Here’s my take:

  1. The Pitching: so many factoids to share, how about this one:

    If the Giants allow 10 runs or more in another game, they’ll match the total of 10-run games allowed in 2010, 2011, and 2012 combined.

    Here comes the theme of this post: DEPTH…I have no problem with the Giants bringing back the five guys they used last year. But to expect those five guys to (a) repeat, or improve, their usual efforts after a long season, and (b) to stay completely healthy was foolish. It’s easy to point to Gaudin and say “look, depth” but honestly, this team needed him in the bullpen to succeed, and NO ONE in Spring Training would have been happy with a scenario where lots of starts went to Gaudin. Yes, the Giants didn’t get the same kind of quality from Cain, Zito, Lincecum, Vogelsong (and that is a huge problem), but they also left too many innings in the hands of the Kickhams, Mososcos, Rosarios, Machis, and Mijares’s of the world. Finally, total runs allowed: 2009, 611; 2010, 583; 2011, 578;  2012, 649; 2013, 577 (we still have a whole month to play).

  2.  The Hitting: I think these two posts, here and here, are two of the most helpful in understanding the problems of this team. I’ve said from day 1 the Giants were going to have a problem in left field. Again, DEPTH. But, to blame everything on LF would be to over-simplify. Losing Pagan hurt. Scutaro playing hurt most of the year hurt. Sandoval has been a disappointment this season. That hurts. And maybe, most of all, and this pains me to write, Buster Posey has not hit like an MVP and that hurts. He’s still having a good season, and I feel terrible criticizing the guy, but the lack of punch in the lineup this season has a lot to do with Buster’s slump. Finally, as bad as the pitching has been, this is a true fact:

    Andrew Baggarly ‏@CSNBaggs

    The Giants are 41-14 when they score 4 runs or more. And that 4-run 1st inning matches their biggest 1st inning of the season.

  3. The Front Office: I can’t blame the front office for bringing most of the 2012 team back for another go this season. In fact, I kind of liked the idea. I do, however, have a problem with the lack of DEPTH. Sure, some things they tried to do to address this issue didn’t work out: see Tony Abreu and Kensuke Tanaka. Those kinds of moves turned into gold in 2010 and 2012, they didn’t this year. Sometimes the bullpen moves make you look like a genius (like when the team brought Casilla in, or Ramon Ramirez in 2010). Other times, not so much. It’s not like they didn’t try, but there were a lot more airballs this year than last.

Conclusion: It’s all about starting pitching. The biggest difference between this team and teams of yore is that the starting guys from 2009-2012 covered a multitude of sins. I don’t know how to address this moving forward. Zito’s gone, maybe Lincecum too, but a big part of renewed success will be Cain and Vogelsong returning to dominance.

Thoughts on the Rest of 2013: There are a couple of things I’d like to see in September. First, I know the Giants want to get Pagan back in there so he can finish the year on a high note, and I doubt they will sit Hunter Pence much, but the team need to let Francisco Peguero and Gary Brown play in the big leagues. This is a MUST. Second, I’m not sure what the team feels about Eric Surkamp’s health, but if he’s healthy he also needs to pitch in September in the major’s. Those three guys are not the answers to big questions, but they could be important pieces, important DEPTH. Finally, September is also about hoping to see some good things from Lincecum, Cain, Vogelsong, Pagan, and the Panda, anything to build on for 2014.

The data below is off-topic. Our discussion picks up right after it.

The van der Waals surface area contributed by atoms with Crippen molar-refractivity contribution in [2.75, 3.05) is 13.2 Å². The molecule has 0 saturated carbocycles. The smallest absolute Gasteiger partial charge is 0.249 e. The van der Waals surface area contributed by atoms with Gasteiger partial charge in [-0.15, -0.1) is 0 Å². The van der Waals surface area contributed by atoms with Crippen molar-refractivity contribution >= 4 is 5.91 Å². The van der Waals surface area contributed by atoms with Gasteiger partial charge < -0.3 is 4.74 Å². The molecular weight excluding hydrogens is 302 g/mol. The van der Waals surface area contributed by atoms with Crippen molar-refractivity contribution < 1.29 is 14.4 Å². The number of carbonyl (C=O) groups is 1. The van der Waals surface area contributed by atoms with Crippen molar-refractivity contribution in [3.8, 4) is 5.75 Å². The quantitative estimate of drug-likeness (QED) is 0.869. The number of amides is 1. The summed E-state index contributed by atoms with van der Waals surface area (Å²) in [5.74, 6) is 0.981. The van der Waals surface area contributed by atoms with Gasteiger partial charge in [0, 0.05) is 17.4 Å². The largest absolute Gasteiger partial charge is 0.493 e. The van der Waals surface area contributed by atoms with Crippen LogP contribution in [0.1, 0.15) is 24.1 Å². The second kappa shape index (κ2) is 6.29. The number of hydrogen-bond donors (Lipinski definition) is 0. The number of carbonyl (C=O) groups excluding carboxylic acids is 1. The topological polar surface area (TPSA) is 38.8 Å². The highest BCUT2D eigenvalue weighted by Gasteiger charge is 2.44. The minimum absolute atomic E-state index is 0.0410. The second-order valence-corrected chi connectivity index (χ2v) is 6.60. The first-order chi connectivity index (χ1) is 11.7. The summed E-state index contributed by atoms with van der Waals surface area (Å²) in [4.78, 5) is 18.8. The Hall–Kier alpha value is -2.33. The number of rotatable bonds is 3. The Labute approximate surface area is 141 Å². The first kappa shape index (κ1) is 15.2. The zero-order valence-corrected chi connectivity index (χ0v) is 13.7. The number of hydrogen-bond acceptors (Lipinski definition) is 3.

None of that is as much fun as a pennant race, but I still believe this is a roster that can compete next year, so keep rooting for the core, they aren’t going anywhere!

(-SB)

Pitching, Trades, and Cliff Lee Rumors

I promise that next Monday we will bring back the week’s in review and hopefully establish a good rhythm again.

For now though, the Giants season has been a sort of bizarro world. The starting pitching has been poor. The hitter has been good, if not great. The comebacks have been awesome. Who saw that coming?

Good vibes aside, for the Giants to have a shot at repeating they need to get better starting pitching. No way around that.

Here is my assessment thus far:

  • Matt Cain has not been good, but the amount of home runs he has allowed do line up with his career averages. Some might argue that such an extreme fly ball pitcher is finally having the law of averages catch up with him, but I don’t see it continuing at this rate. More important, Cain’s control has been lacking. I see him righting the ship and being the ace. Level of Panic: low.
  • Madison Bumgarner has had 6 great starts and one not so great start. No worries here. Madbum doesn’t have the video game stuff to dominate every time, so there will be times when it doesn’t go well. That said not worried. Level of Panic: extremely low.
  • Tim Lincecum is the most maddening player in a Giants’ uniform since Barry Zito who is still in a Giants’ uniform. He can look so good on one pitch and so bad on another. Dominate a batter than watch the pitcher. Provide a ray of hope with a clean start and then dash it with another start ruined by the big inning. What do you do? I still hold out hope that he is smart enough, talented enough, and not injured enough to figure it out. Level of Panic: moderate.